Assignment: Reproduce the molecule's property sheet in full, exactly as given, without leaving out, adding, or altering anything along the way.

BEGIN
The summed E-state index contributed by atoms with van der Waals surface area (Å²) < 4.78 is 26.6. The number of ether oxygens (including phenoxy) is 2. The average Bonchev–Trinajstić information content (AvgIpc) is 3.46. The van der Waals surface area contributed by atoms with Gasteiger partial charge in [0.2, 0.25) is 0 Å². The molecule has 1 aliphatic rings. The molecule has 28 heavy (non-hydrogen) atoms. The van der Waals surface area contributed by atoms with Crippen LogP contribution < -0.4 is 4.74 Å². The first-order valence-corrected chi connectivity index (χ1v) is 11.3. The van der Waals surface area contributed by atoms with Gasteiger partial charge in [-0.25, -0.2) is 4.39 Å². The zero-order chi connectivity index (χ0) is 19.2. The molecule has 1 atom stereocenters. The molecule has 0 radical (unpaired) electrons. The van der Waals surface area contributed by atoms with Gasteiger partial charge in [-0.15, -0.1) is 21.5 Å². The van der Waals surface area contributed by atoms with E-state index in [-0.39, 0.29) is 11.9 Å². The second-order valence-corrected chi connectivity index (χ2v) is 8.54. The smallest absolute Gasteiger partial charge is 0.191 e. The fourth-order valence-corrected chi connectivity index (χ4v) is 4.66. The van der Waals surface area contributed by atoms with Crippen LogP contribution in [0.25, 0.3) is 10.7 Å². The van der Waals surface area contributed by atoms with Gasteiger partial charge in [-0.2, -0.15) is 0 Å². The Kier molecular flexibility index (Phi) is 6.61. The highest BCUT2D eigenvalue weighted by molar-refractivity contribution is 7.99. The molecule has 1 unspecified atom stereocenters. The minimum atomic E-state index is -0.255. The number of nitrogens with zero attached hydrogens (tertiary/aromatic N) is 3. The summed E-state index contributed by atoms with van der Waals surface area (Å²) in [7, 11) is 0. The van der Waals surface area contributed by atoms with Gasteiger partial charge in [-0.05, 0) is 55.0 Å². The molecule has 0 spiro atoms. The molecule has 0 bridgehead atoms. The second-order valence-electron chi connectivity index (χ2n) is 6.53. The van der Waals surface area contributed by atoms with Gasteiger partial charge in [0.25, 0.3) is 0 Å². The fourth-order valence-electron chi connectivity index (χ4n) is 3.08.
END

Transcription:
The summed E-state index contributed by atoms with van der Waals surface area (Å²) < 4.78 is 26.6. The number of ether oxygens (including phenoxy) is 2. The average Bonchev–Trinajstić information content (AvgIpc) is 3.46. The van der Waals surface area contributed by atoms with Gasteiger partial charge in [0.2, 0.25) is 0 Å². The molecule has 1 aliphatic rings. The molecule has 28 heavy (non-hydrogen) atoms. The van der Waals surface area contributed by atoms with Crippen LogP contribution < -0.4 is 4.74 Å². The first-order valence-corrected chi connectivity index (χ1v) is 11.3. The van der Waals surface area contributed by atoms with Gasteiger partial charge in [-0.25, -0.2) is 4.39 Å². The zero-order chi connectivity index (χ0) is 19.2. The molecule has 1 atom stereocenters. The molecule has 0 radical (unpaired) electrons. The van der Waals surface area contributed by atoms with Gasteiger partial charge in [-0.15, -0.1) is 21.5 Å². The van der Waals surface area contributed by atoms with E-state index in [-0.39, 0.29) is 11.9 Å². The second-order valence-corrected chi connectivity index (χ2v) is 8.54. The smallest absolute Gasteiger partial charge is 0.191 e. The fourth-order valence-corrected chi connectivity index (χ4v) is 4.66. The van der Waals surface area contributed by atoms with Crippen LogP contribution in [0.25, 0.3) is 10.7 Å². The van der Waals surface area contributed by atoms with Gasteiger partial charge in [-0.2, -0.15) is 0 Å². The Kier molecular flexibility index (Phi) is 6.61. The highest BCUT2D eigenvalue weighted by molar-refractivity contribution is 7.99. The molecule has 1 unspecified atom stereocenters. The minimum atomic E-state index is -0.255. The number of nitrogens with zero attached hydrogens (tertiary/aromatic N) is 3. The summed E-state index contributed by atoms with van der Waals surface area (Å²) in [7, 11) is 0. The van der Waals surface area contributed by atoms with Gasteiger partial charge in [-0.05, 0) is 55.0 Å². The molecule has 0 spiro atoms. The molecule has 0 bridgehead atoms. The second-order valence-electron chi connectivity index (χ2n) is 6.53. The van der Waals surface area contributed by atoms with Gasteiger partial charge in [0.25, 0.3) is 0 Å². The fourth-order valence-electron chi connectivity index (χ4n) is 3.08.